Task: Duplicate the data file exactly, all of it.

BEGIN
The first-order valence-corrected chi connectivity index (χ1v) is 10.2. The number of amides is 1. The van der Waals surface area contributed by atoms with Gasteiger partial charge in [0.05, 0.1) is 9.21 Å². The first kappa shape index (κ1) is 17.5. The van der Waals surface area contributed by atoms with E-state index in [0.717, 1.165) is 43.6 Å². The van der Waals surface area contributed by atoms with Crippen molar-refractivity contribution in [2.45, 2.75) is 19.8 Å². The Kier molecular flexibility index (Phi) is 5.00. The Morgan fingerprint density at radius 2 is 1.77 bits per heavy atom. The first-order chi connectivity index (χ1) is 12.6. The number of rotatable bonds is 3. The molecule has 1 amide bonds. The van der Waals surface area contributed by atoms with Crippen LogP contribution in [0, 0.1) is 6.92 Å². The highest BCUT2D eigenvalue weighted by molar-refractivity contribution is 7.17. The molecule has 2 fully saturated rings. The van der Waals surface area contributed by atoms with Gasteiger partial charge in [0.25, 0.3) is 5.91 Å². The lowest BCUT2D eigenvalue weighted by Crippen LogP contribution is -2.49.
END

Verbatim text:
The first-order valence-corrected chi connectivity index (χ1v) is 10.2. The number of amides is 1. The van der Waals surface area contributed by atoms with Gasteiger partial charge in [0.05, 0.1) is 9.21 Å². The first kappa shape index (κ1) is 17.5. The van der Waals surface area contributed by atoms with E-state index in [0.717, 1.165) is 43.6 Å². The van der Waals surface area contributed by atoms with Crippen molar-refractivity contribution in [2.45, 2.75) is 19.8 Å². The Kier molecular flexibility index (Phi) is 5.00. The Morgan fingerprint density at radius 2 is 1.77 bits per heavy atom. The first-order chi connectivity index (χ1) is 12.6. The number of rotatable bonds is 3. The molecule has 1 amide bonds. The van der Waals surface area contributed by atoms with Crippen LogP contribution in [0, 0.1) is 6.92 Å². The highest BCUT2D eigenvalue weighted by molar-refractivity contribution is 7.17. The molecule has 2 fully saturated rings. The van der Waals surface area contributed by atoms with Gasteiger partial charge in [0.25, 0.3) is 5.91 Å². The lowest BCUT2D eigenvalue weighted by Crippen LogP contribution is -2.49.